{
    "_id": "myslug",
    "_rev": "123456",
    "author": "john",
    "title": "My blog post",
    "content": "Bla bla bla …",
    "comments": [
        {"author": "jack", "content": "…"},
        {"author": "jane", "content": "…"}
    ]
}

Note

Of course the model of an actual blogging system would be more extensive, you’d have tags, timestamps, etc, etc. This is just to demonstrate the basics.

The obvious advantage of this approach is that the data that belongs together is stored in one place. Delete the post, and you automatically delete the corresponding comments, and so on.

You may be thinking that putting the comments inside the blog post document would not allow us to query for the comments themselves, but you’d be wrong. You could trivially write a CouchDB view that would return all comments across all blog posts, keyed by author:

function(doc) {
    for (var i in doc.comments) {
        emit(doc.comments[i].author, doc.comments[i].content);
    }
}

Now you could list all comments by a particular user by invoking the view and passing it a ?key="username" query string parameter.

However, this approach has a drawback that can be quite significant for many applications: To add a comment to a post, you need to:

  • Fetch the blog post document
  • Add the new comment to the JSON structure
  • Send the updated document to the server

Now if you have multiple client processes adding comments at roughly the same time, some of them will get a HTTP 409 Conflict error on step 3 (that’s optimistic concurrency in action). For some applications this makes sense, but in many other apps, you’d want to append new related data regardless of whether other data has been added in the meantime.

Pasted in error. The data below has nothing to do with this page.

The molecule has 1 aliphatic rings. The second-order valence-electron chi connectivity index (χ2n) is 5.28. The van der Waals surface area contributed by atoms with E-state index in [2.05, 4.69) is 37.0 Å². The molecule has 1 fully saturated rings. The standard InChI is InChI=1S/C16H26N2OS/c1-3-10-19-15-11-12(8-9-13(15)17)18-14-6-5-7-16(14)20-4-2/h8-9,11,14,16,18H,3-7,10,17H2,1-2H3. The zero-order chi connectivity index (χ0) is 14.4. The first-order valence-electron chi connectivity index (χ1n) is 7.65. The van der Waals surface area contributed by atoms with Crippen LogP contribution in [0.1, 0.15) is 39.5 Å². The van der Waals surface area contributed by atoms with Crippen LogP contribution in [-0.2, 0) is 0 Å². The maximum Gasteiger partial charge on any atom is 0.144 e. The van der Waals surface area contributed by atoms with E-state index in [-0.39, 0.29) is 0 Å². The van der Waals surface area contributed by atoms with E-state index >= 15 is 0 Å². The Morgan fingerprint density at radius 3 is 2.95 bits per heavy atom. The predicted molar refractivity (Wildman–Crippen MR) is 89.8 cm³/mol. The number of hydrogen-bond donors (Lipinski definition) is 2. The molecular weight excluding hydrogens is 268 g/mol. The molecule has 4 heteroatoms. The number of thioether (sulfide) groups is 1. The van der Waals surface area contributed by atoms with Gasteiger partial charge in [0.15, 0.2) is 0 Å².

The only way to allow non-conflicting addition of related data is by putting that related data into separate documents.

Approach #2: Comments Separate

Using this approach you’d have one document per blog post, and one document per comment. The comment documents would have a “backlink” to the post they belong to.

The blog post document would look similar to the above, minus the comments property. Also, we’d now have a type property on all our documents so that we can tell the difference between posts and comments:

{
    "_id": "myslug",
    "_rev": "123456",
    "type": "post",
    "author": "john",
    "title": "My blog post",
    "content": "Bla bla bla …"
}

The comments themselves are stored in separate documents, which also have a type property (this time with the value “comment”), and additionally feature a post property containing the ID of the post document they belong to:

{
    "_id": "ABCDEF",
    "_rev": "123456",
    "type": "comment",
    "post": "myslug",
    "author": "jack",
    "content": "…"
}
{
    "_id": "DEFABC",
    "_rev": "123456",
    "type": "comment",
    "post": "myslug",
    "author": "jane",
    "content": "…"
}

To list all comments per blog post, you’d add a simple view, keyed by blog post ID:

function(doc) {
    if (doc.type == "comment") {
        emit(doc.post, {author: doc.author, content: doc.content});
    }
}

And you’d invoke that view passing it a ?key="post_id" query string parameter.

Viewing all comments by author is just as easy as before:

function(doc) {
    if (doc.type == "comment") {
        emit(doc.author, {post: doc.post, content: doc.content});
    }
}

So this is better in some ways, but it also has a disadvantage. Imagine you want to display a blog post with all the associated comments on the same web page. With our first approach, we needed just a single request to the CouchDB server, namely a GET request to the document. With this second approach, we need two requests: a GET request to the post document, and a GET request to the view that returns all comments for the post.

That is okay, but not quite satisfactory. Just imagine you wanted to add threaded comments: you’d now need an additional fetch per comment. What we’d probably want then would be a way to join the blog post and the various comments together to be able to retrieve them with a single HTTP request.

This was when Damien Katz, the author of CouchDB, chimed in to the discussion on IRC to show us the way.

Optimization: Using the Power of View Collation